Skip to main content

Why 'nightmare bacteria' on the rise

By Aaron E. Carroll, Special to CNN
March 8, 2013 -- Updated 0457 GMT (1257 HKT)
STORY HIGHLIGHTS
  • Aaron Carroll says rise in drug-resistant bacteria CRE should concern us all
  • He says bacterial strains -- like MSRA a few years ago -- evolve to resist antibiotics
  • Concern is over spread in hospitals now, but bug could get out into community, he says
  • Carroll: Misuse of antibiotics gives bacteria chance to evolve -- a real public health danger

Editor's note: Dr. Aaron E. Carroll is an associate professor of pediatrics at the Indiana University School of Medicine and the director of the university's Center for Health Policy and Professionalism Research. He blogs about health policy at The Incidental Economist and tweets at @aaronecarroll.

(CNN) -- The Centers for Disease Control and Prevention has sent out a warning to hospitals about a new antibiotic-resistant bacteria, carbapenem-resistant Enterobacteriaceae, or CRE. While this strain of bacteria is not new, it has become more common in the last 10 years or so and has now become prevalent enough to warrant a higher level of concern.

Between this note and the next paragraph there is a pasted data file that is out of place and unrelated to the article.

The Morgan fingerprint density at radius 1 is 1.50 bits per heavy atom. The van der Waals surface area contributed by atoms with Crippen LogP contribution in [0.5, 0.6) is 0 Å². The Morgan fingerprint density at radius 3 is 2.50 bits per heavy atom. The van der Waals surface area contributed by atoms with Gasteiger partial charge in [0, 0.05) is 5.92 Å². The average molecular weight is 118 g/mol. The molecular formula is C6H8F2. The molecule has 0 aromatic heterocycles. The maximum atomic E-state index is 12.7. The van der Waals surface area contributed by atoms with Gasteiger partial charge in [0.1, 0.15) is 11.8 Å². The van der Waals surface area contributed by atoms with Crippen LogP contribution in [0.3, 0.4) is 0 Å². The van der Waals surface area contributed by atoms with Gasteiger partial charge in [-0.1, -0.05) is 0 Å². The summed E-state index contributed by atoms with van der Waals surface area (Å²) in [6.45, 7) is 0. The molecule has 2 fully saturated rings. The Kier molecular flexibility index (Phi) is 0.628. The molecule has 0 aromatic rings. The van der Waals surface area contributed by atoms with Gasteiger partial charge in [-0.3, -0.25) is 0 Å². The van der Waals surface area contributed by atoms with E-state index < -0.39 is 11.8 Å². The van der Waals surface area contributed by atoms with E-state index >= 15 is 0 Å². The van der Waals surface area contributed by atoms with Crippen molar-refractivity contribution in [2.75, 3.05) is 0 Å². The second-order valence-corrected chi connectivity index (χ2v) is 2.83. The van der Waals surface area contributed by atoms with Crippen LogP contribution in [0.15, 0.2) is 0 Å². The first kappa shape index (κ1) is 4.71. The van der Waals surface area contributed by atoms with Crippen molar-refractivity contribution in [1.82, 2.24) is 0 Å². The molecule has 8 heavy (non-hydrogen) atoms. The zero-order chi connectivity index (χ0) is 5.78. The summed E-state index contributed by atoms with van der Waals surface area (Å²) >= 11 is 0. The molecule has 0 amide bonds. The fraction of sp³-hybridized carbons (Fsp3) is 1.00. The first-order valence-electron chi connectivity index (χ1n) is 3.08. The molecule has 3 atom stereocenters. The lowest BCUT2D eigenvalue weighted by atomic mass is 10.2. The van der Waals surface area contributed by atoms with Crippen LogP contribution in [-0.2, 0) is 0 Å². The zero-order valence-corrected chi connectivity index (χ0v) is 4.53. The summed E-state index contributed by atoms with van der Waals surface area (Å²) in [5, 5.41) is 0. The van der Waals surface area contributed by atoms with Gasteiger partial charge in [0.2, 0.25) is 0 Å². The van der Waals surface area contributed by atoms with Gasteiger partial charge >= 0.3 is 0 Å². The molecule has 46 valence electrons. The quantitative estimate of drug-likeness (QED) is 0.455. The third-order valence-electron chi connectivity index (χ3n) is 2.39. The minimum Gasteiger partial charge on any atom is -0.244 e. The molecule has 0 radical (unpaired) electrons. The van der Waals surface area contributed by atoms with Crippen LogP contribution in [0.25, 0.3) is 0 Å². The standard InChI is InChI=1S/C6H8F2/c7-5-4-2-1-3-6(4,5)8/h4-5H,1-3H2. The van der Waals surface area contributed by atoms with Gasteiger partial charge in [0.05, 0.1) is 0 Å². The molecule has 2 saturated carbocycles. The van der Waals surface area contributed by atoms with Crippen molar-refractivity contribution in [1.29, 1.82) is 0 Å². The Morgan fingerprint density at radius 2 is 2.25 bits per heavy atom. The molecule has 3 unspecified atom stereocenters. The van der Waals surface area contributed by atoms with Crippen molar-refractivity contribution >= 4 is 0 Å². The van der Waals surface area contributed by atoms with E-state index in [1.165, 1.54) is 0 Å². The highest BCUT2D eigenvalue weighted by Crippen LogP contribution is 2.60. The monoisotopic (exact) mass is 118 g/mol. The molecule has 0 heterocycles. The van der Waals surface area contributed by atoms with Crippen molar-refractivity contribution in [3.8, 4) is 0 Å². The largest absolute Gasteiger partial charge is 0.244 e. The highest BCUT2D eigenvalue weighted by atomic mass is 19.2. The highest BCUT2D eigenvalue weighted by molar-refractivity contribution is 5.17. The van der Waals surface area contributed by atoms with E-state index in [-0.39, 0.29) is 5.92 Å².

It's worth backing up for a second to discuss what all of this means. We use antibiotics to treat bacterial infections. When we first started developing antibiotics, such infections were easier to cure. But over time, the bacteria evolved. They developed the ability to fight the antibiotics that we use. They pass on this ability to resist treatment to bacteria that follow. Over time, we are often forced to develop new antibiotics to beat infections that were previously treated easily.

News: CDC: 'Nightmare bacteria' spreading

Aaron E. Carroll
Aaron E. Carroll

This is what has happened here with CRE. Over time, these bacteria have become harder and harder to treat. The old antibiotics don't work as well. In this case, CRE infections kill about half of patients who have bloodstream infections. This is more than twice as many people who die from similar infections with antibiotic-susceptible strains.

Right now, CRE only are of concern to certain susceptible patients in the hospital. It's not common in the community, and most of the warnings are directed at hospitals, imploring them to take precautions to isolate patients and prevent spread in the inpatient setting.